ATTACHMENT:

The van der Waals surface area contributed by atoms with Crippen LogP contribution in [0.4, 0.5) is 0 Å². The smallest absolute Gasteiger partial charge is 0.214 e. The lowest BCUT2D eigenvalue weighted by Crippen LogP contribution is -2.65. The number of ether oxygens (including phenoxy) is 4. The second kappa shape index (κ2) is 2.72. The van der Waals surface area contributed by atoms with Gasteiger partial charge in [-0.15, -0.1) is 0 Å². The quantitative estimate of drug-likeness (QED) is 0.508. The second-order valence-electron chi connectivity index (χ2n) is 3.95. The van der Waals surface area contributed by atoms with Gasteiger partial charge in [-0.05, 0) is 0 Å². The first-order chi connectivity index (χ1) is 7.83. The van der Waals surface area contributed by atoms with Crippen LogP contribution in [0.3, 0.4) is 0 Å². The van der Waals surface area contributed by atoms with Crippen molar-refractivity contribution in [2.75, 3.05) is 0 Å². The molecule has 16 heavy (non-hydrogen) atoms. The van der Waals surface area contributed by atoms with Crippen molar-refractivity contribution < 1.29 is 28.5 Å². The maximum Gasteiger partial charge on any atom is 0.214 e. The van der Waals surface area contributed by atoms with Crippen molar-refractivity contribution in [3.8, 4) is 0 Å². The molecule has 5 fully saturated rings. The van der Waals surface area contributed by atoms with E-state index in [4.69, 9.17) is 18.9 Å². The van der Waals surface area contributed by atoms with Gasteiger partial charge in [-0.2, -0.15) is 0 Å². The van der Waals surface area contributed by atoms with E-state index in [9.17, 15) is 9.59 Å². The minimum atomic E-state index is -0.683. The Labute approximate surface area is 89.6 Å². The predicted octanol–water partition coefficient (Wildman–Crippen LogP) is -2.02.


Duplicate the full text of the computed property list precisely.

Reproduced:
The van der Waals surface area contributed by atoms with Crippen LogP contribution in [0.4, 0.5) is 0 Å². The smallest absolute Gasteiger partial charge is 0.214 e. The lowest BCUT2D eigenvalue weighted by Crippen LogP contribution is -2.65. The number of ether oxygens (including phenoxy) is 4. The second kappa shape index (κ2) is 2.72. The van der Waals surface area contributed by atoms with Gasteiger partial charge in [-0.15, -0.1) is 0 Å². The quantitative estimate of drug-likeness (QED) is 0.508. The second-order valence-electron chi connectivity index (χ2n) is 3.95. The van der Waals surface area contributed by atoms with Gasteiger partial charge in [-0.05, 0) is 0 Å². The first-order chi connectivity index (χ1) is 7.83. The van der Waals surface area contributed by atoms with Crippen LogP contribution in [0.3, 0.4) is 0 Å². The van der Waals surface area contributed by atoms with Crippen molar-refractivity contribution in [2.75, 3.05) is 0 Å². The molecule has 16 heavy (non-hydrogen) atoms. The van der Waals surface area contributed by atoms with Crippen molar-refractivity contribution < 1.29 is 28.5 Å². The maximum Gasteiger partial charge on any atom is 0.214 e. The van der Waals surface area contributed by atoms with Crippen molar-refractivity contribution in [3.8, 4) is 0 Å². The molecule has 5 fully saturated rings. The van der Waals surface area contributed by atoms with E-state index in [4.69, 9.17) is 18.9 Å². The van der Waals surface area contributed by atoms with Gasteiger partial charge in [-0.2, -0.15) is 0 Å². The van der Waals surface area contributed by atoms with E-state index in [9.17, 15) is 9.59 Å². The minimum atomic E-state index is -0.683. The Labute approximate surface area is 89.6 Å². The predicted octanol–water partition coefficient (Wildman–Crippen LogP) is -2.02.